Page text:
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Italy's vulnerable south rolls out virus battle plan

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Naples (Italy) (AFP)

It's a race against time at the Cardarelli hospital in Naples, where a new intensive care unit is being assembled as southern Italy's underfunded and overstretched health care system braces for an epidemic.

The rooms in "Building M" have been stripped out, with just the last few gurneys to be removed before new life-saving equipment, medicines and supplies can be installed in the freshly named "Coronavirus Wing".

Italy is the hardest-hit country in Europe, with 827 fatalities and nearly 12,500 people infected by the virus.

Over 1,000 patients are in intensive care.

Most cases are in the Lombardy region in the country's wealthy north, but virologists have warned the disease risks becoming an epidemic in the poorer south too.

The leak to the media Saturday of the imminent "lockdown" of a large area of the north as a containment measure sparked panic and prompted people to flee south overnight -- potentially carrying the disease with them.

Many of those who initially stayed would later take advantage of government permission to return home.

Lombardy currently has 5,763 known cases, while Calabria at Italy's southern tip has 17, and neighbouring region Basilicata has just eight.

But the fear is that is about to change. And with even Lombardy's first-class health system creaking under the strain, the concern is hospitals in southern regions, desiccated by years of budget cuts, will be overwhelmed.

- 'Less prepared' -

"The south is less prepared, and could pay a serious price for it," Cardarelli's director Giuseppe Longo, 63, told AFP.

"The state has asked us to get ready. We are employing hundreds of new doctors, nurses and medical staff," he said.

Of the 5,400 or so intensive care beds in Italy, the seven southern regions and islands counted just 1,582 between them, according to the Repubblica daily.

Prime Minister Giuseppe Conte, who extended the "lockdown" to the whole country this week, said Wednesday the production and distribution of intensive care equipment for hospitals across the nation would be ramped up.

The Campania region currently has 149 cases: 56 are being treated in Naples' infectious diseases hospitals, with 11 in intensive care.

Should those numbers swell, the city's other hospitals -- starting with the Cardarelli -- will step up.

Its reconverted building will have eight intensive care beds and 12 high-dependency beds.

Should they fill up too, the hospital is ready to convert other wings, such as the elective surgery wards.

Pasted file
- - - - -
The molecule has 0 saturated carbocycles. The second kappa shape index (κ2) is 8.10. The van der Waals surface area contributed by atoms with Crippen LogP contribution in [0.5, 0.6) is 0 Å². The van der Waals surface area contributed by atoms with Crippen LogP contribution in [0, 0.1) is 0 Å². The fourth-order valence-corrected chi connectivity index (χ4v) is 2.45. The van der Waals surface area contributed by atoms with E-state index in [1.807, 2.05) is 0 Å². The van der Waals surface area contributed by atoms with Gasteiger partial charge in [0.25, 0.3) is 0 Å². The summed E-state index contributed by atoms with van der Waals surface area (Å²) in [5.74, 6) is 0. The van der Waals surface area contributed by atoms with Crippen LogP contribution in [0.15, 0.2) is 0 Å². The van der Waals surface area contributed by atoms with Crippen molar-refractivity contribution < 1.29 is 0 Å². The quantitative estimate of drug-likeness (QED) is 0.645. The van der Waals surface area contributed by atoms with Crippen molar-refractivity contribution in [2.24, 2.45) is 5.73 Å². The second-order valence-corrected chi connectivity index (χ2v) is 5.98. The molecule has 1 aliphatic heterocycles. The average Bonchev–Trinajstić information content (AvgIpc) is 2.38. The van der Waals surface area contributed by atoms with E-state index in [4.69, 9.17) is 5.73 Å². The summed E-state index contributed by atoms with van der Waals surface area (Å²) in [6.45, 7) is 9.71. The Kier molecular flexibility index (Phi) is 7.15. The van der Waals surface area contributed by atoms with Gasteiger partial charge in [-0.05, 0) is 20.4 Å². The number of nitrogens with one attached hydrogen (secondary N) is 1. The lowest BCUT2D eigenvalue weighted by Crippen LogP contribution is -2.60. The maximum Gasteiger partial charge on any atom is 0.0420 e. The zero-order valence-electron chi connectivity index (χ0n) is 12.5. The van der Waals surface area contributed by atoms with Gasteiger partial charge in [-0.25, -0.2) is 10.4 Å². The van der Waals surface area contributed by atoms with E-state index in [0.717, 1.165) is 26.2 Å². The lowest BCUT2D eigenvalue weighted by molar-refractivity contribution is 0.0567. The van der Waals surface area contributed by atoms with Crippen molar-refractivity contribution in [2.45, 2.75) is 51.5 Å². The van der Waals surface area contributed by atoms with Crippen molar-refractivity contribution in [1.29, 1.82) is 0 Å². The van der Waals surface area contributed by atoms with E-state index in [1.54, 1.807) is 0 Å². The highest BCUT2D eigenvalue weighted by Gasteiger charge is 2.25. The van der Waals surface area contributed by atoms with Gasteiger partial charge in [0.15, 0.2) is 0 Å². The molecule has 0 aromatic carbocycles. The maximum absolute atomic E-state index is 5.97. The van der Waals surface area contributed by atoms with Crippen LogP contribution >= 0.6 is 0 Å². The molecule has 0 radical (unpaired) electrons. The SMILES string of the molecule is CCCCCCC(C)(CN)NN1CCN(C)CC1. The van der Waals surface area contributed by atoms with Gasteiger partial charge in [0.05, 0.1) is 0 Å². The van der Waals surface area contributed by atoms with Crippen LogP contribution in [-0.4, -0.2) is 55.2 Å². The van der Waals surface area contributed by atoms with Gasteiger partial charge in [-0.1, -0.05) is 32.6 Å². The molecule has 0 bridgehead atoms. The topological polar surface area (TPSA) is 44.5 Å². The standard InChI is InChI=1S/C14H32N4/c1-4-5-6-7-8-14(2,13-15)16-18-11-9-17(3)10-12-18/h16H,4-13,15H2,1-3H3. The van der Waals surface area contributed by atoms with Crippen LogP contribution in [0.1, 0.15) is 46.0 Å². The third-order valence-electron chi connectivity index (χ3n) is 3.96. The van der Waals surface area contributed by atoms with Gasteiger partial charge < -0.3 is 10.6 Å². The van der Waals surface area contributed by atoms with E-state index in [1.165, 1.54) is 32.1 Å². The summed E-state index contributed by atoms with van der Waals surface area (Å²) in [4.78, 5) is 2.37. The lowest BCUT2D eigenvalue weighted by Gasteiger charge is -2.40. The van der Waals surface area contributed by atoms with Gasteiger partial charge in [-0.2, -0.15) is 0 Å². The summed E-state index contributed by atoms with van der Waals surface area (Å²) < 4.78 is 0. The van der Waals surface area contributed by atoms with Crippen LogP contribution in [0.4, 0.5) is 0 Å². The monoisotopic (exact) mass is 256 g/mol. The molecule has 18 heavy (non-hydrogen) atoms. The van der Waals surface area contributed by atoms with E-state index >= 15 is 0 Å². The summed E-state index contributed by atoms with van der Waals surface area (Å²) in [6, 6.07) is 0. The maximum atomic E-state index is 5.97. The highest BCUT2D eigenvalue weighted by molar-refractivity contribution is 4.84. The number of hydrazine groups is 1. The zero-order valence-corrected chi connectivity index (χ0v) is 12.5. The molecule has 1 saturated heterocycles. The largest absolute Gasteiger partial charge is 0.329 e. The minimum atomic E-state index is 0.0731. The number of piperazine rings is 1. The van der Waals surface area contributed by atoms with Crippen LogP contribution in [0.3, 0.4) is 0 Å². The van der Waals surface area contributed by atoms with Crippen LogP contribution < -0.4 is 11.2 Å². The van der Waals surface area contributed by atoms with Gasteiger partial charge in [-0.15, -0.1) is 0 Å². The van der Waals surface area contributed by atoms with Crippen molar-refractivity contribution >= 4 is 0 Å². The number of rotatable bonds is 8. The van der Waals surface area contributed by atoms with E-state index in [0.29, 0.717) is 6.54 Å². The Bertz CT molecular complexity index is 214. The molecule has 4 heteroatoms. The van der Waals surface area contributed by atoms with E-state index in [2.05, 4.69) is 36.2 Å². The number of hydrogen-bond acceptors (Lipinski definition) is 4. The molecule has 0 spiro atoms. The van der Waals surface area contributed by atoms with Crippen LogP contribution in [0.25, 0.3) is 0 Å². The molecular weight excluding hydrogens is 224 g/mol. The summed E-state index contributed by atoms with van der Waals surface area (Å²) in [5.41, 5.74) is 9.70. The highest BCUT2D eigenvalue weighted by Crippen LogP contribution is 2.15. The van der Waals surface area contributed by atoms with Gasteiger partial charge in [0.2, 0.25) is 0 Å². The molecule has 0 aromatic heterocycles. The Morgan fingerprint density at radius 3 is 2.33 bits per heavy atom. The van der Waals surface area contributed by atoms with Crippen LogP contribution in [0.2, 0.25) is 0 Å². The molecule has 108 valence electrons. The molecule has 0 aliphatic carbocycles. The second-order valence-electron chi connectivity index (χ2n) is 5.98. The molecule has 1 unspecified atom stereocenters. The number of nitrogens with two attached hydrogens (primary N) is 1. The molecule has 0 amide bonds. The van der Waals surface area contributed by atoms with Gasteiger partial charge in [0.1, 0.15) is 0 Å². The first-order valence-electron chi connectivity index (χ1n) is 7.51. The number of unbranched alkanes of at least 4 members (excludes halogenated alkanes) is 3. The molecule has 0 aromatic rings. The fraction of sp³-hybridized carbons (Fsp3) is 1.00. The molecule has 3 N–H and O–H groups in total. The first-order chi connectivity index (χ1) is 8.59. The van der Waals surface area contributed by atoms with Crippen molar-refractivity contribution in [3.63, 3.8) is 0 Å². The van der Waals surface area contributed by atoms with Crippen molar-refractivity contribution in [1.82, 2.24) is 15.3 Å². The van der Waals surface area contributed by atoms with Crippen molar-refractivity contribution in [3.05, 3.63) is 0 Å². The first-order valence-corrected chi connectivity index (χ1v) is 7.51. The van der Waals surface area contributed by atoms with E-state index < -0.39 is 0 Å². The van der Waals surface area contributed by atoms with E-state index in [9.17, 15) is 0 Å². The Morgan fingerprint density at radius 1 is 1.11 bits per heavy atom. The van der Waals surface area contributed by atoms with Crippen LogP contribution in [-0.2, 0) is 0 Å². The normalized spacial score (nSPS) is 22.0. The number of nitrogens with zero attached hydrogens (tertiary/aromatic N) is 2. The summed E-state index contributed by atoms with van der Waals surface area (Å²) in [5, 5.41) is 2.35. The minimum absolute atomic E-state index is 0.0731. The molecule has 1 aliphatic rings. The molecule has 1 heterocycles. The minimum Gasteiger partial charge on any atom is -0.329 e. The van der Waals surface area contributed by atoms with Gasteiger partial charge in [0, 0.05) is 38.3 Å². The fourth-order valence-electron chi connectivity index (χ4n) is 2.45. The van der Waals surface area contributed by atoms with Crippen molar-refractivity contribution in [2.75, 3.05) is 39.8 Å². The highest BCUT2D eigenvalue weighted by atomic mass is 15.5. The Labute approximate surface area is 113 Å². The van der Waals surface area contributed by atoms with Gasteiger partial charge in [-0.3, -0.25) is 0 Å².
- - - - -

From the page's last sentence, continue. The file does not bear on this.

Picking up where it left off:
Masked figures in white protective suits stand ready at a tent set up outside the accident and emergency department, where any new arrivals presenting suspect symptoms will be tested.

"The north was caught unawares, but we've had a bit of time to prepare. I hope it will be enough," said Maria De Cristofaro, 65, head of intensive care at the Cardarelli.

She said intensive care doctors were "being depicted as heroes... but we cannot perform miracles".

It was "difficult to justify" the decision by many southerners working in the north to return home, she said, "bringing to virus into their houses, directly to their loved ones".

- 'Help each other' -

But many in Naples said they sympathised with those who feared being trapped far from family.

"If I had been there, I would have tried to come back," said 22-year old Cristina Agosto, as she stood on the sea-front gazing across the bay at the Vesuvius volcano.

For all the media coverage about how an epidemic in the south would bring the country to its knees, many Neapolitans were not barricaded in their houses, but cycling or jogging along the promenade in the sunshine.

Roberta Fusco, a 26-year old influencer strolling with her mother under the beach-front palm trees, said she had self-isolated for a week after returning from Milan, but had been dying to feel the sea breeze on her face.

"We are worried, but we know there are lots of people crowdfunding for the hospitals, and that will help," she said.

Across the south, from Sicily to Puglia, locals are forking over funds.

One such campaign, launched by 23-year old medical student Federica De Masi, has already raised nearly 338,000 euros ($380,000) for the Cotugno infectious disease hospital in Naples.

"We have to help each other, because we have neither the necessary resources nor the equipment at the moment to fight," she wrote on the gofundme website.

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